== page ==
I am lucky enough to live in a very cool house in a very cool neighborhood in Nashville. The house was built in 1909 and like so many houses built during that period, it has a full length front porch. The porch was one of many things that spoke to us over 27 years ago when bought this house. The porch itself is concrete and has 4 columns across the front with 2 additional half columns on each end against the house. I don't know for sure that the columns are original, but believe that they are.
Full length wood columns often would develop problems over time due to weather exposure. It's not unusual in older neighborhoods to see columns where the lower portion has been cut off and replaced with a different base. Sometimes the base was made with brick or stone or concrete and looks very stately and attractive. Sometimes the base was made from a few cinderblocks that were painted and that was that. By the time we found this house, the latter had already occurred. So, even though we never had the most attractive columns on the block, it was something I really just stopped seeing. Kind of like an occasional plaster crack or small cracked window pane in the back room. I mean, really, no one sees those things, right?
Finally this year, the columns needed to be seen. It's still very much a work in progress, but they're coming along.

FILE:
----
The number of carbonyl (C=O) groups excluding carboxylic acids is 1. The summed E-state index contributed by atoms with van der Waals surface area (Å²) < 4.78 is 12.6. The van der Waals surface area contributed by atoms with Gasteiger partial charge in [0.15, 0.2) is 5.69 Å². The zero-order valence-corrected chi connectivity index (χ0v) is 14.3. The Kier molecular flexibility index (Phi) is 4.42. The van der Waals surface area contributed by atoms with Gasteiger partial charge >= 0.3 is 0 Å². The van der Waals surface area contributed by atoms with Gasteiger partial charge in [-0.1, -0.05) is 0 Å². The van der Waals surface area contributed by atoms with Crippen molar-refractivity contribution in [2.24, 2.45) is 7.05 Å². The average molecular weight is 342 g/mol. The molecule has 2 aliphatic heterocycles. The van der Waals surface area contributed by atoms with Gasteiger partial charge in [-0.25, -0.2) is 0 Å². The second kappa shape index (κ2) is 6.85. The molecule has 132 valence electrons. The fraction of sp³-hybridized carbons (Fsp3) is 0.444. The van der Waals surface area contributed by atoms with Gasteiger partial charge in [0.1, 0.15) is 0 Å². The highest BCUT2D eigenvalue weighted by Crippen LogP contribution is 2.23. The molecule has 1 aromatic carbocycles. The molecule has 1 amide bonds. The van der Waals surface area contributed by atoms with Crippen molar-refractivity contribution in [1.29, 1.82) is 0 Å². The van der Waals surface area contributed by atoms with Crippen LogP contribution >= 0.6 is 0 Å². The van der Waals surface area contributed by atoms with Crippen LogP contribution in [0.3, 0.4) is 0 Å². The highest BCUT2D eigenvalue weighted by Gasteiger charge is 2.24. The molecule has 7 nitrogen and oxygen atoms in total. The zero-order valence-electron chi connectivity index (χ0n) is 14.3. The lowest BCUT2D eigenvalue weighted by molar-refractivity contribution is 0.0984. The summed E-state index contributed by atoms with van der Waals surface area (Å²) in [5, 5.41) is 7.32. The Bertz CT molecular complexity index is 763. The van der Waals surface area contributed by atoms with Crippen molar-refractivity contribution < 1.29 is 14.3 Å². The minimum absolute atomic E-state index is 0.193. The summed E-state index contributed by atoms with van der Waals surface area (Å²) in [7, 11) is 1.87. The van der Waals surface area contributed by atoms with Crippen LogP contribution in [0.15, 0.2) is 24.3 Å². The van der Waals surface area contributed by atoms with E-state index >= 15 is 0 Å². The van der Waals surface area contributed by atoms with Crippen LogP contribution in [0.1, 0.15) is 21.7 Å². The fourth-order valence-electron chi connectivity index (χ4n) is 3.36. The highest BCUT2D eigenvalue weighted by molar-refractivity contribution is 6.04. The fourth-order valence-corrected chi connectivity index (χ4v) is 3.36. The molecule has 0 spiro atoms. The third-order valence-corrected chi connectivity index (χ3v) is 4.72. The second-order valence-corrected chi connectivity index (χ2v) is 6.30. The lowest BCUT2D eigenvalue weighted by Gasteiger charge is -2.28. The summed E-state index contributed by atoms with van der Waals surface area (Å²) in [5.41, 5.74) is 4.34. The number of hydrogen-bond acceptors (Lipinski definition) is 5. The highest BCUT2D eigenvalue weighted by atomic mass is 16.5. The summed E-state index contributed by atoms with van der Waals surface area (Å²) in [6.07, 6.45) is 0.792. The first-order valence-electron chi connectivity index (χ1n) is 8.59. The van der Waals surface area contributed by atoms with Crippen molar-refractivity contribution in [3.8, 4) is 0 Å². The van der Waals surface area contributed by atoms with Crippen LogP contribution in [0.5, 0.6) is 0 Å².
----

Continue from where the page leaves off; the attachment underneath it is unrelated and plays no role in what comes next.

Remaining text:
The hardest part is removing several layers of paint from the column, particularly since the first however many layers were lead paint. I would love to say that I have good advice for how to do this properly, but I don't. I primarily used the least offensive chemical stripper I could find, but even after going over everything twice, there was a lot of paint still on the wood. I also used a heat gun. I can't find clear answers about heat guns and lead paint. I've read several places that it's safe because they don't get hot enough to vaporize the lead and then read that they do. Sigh. I do know that sanding is out...breathing lead dust isn't good. I did however try wet sanding for the first time as a final clean up and smoothing before painting and that worked pretty well. Bottom line, I reached a point where I decided it was good enough put the new paint on. Is it perfect? No. Am I OK with that? Yes!
Here's a close up of the new base. (I'll take and post pictures of the next one as I build it...this one was the design-and-learn-as-I-go base.) The steps are straightforward, but the execution took some time and patience!
First I built a box around the bricks. Just four sides, no trim.
Next I built a "shelf" to close in the top, extending it about an inch beyond the size of the box enclosure.
Then I built a mold for the concrete cap. I extended the bottom pieces of the mold another inch beyond the shelf and screwed it in from underneath. The I build 3" sides and screwed them in place. Mix and pour concrete. Wait a week.
In the meantime, I attached the bottom trim.
A week later...remove the mold (still being a little careful with the concrete since it's still curing), measure, cut, attach the top and corner trim.
Caulk any gaps. Paint. Paint. Done!!!